North Waziristan — a first-hand account

Questions about the inaction of the army are answered only by visiting the area.

Khalid Munir April 29, 2012

Soon after conquering Waziristan in 19th century, the British realised that instead of being rulers, they were the prisoners. Movement was with heavy escorts and had to be guarded by piqueting the route. Over a century later, it seems that nothing has changed. At least, that is the impression I got during my short stay at North Waziristan.
Questions about the inaction of the army are answered only by visiting the area. The terrain is mountainous and it is impossible to resort to the same tactics as those used in Kashmir because peaks are not mutually defended. As a result, wide gaps are left open between various posts making it impossible to stop movement across the border.
No one controls North Waziristan. The army has not exerted its power to take complete control of the agency due to justifiable reasons. The Taliban are divided between various groups and even their authority is eroding; locals ignored the warning given through pamphlets by Hafiz Gul Bahadur asking them not to work on the road being built by the Frontier Works Organisation.
Unless militants attack the troops, camps or check posts, no action is taken by the army. Movement from one place to another occurs in heavily armed convoys and that also only once a week for administrative requirements. Curfew has to be imposed from Bannu to Miranshah, Mirali, Razmak and Datta Khel during movements. Although piquets are in place to guard the convoys, five improvised explosive devices exploded during my travel to Miranshah causing casualties. Thus, movement has become a logistical and tactical exercise.

Uzbeks, Tajiks and Tehreek-i-Taliban Pakistan (TTP) members have settled down in the Dawar areas mostly around Mirali. Miranshah has become an international city where nationals from all countries can be found.  Due to fear of Taliban reprisal, intellectual gatherings are mostly restricted to electronic eavesdropping.

Maintaining peace has been left to the peace committee which moderates between the Taliban and the political administration. The army only reacts if it is attacked and that, too, only after political administration and the local Jirga agree on punitive action. Collective punishment is still resorted but on a much smaller scale.

Political administration has lost the control it once exercised in Fata. Unlike Islamabad and Lahore, locals are not against drone attacks due to their accuracy in hitting militant targets. It seems that the army and government have also reconciled with drone attacks and if other problems are solved with Nato, drone attacks will not remain an issue irrespective of what the All Parties Conference or parliament say.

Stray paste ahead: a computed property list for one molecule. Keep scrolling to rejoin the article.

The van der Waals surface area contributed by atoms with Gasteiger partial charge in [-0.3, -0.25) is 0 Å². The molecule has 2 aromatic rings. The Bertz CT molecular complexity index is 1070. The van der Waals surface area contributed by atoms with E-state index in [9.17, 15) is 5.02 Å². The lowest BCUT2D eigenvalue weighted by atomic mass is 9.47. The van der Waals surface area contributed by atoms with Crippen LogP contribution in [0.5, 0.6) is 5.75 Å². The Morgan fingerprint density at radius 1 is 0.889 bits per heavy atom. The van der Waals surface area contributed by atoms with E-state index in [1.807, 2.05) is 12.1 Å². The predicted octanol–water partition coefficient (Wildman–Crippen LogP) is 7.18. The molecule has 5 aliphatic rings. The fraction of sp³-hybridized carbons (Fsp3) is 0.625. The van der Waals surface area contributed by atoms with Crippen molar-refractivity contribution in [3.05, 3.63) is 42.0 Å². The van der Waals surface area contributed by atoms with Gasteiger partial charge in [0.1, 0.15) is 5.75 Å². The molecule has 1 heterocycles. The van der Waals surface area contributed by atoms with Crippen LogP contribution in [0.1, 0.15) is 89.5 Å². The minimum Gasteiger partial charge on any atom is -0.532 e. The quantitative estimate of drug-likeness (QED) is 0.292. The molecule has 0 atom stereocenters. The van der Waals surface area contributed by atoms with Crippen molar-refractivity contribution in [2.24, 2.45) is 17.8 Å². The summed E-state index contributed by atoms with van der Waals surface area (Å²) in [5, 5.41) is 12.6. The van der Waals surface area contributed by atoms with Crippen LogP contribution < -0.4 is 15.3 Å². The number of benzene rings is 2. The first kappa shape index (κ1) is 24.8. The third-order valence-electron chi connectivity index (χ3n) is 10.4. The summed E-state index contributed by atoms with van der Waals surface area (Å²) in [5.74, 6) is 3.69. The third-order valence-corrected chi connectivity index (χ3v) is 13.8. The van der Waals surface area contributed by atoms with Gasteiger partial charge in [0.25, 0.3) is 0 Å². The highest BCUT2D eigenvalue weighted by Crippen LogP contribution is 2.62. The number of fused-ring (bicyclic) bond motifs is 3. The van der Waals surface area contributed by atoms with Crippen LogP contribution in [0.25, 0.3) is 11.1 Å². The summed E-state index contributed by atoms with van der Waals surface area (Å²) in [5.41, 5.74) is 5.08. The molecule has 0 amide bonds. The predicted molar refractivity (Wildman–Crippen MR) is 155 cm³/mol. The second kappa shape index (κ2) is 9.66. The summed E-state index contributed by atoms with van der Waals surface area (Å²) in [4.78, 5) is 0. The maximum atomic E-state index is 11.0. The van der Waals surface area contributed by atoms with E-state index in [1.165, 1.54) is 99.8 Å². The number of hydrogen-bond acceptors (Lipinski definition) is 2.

With the return of internally displaced persons, incidents of militant attacks in South Waziristan have increased. In neighbouring agencies such as Kurram, Orakzai, and Tirah in Khyber, the situation is still not under control. Additional troops will have to be inducted by bringing in fresh troops from other parts of the country. However, most troops are deployed for internal security making them unavailable for border duty. Crossing points have to logically be near main routes but nothing stops the Taliban from crossing over from unconventional routes. Measures such as colouring fertilisers, which are now being following, will not be of much help.

With calls from Nato and the USA for action against the Haqqani network and keeping our own interest in mind, we will have to resort to a military operation. But for the time being, this is impossible to do.

Published in The Express Tribune, April 30th, 2012.


Hafeez | 12 years ago | Reply

@Harris Azhar: As far as I know, there has been a very small protest against drone strikes. Or may be two. Not more than that. In order to digest such a shocking info it is important to understand the context. The very culture of the tribal people has been threatened by the militants. There are no more independant jirgas, there has been ban on music (attan and dhole/drum is an integral part of tribal culture), militants have been dispensing justice in contrast to previous practice of jirgas. Besides that militants have killed many well respected leaders of the tribes and that has further antagonized locals. Locals do not have control over their lives, their businesses and even their homes. They have to provide refuge when asked for that. Additionally, the drone strikes have been very precise and, except a few instances, the right targets were destroyed. Compared to the civilian casualties by drone strikes, the casualties at the hands of militants are far more in number. And most of the locals call these drones as Abaabeels, the birds mentioned in Quran that saved Kaaba from Abraha.

Prabhjyot Singh Madan | 12 years ago | Reply

A foreign country is bombing your country. They pay your government for drone attacks, how low can the land of my ancestors go down. It is simple, educate people, establish law and order, provide job in government funded projects and expell the outsiders WTC Uzbeks tajiks....etc. teach the children there about love and humanity. Rab rakha...sat Sri akal, salam, peace

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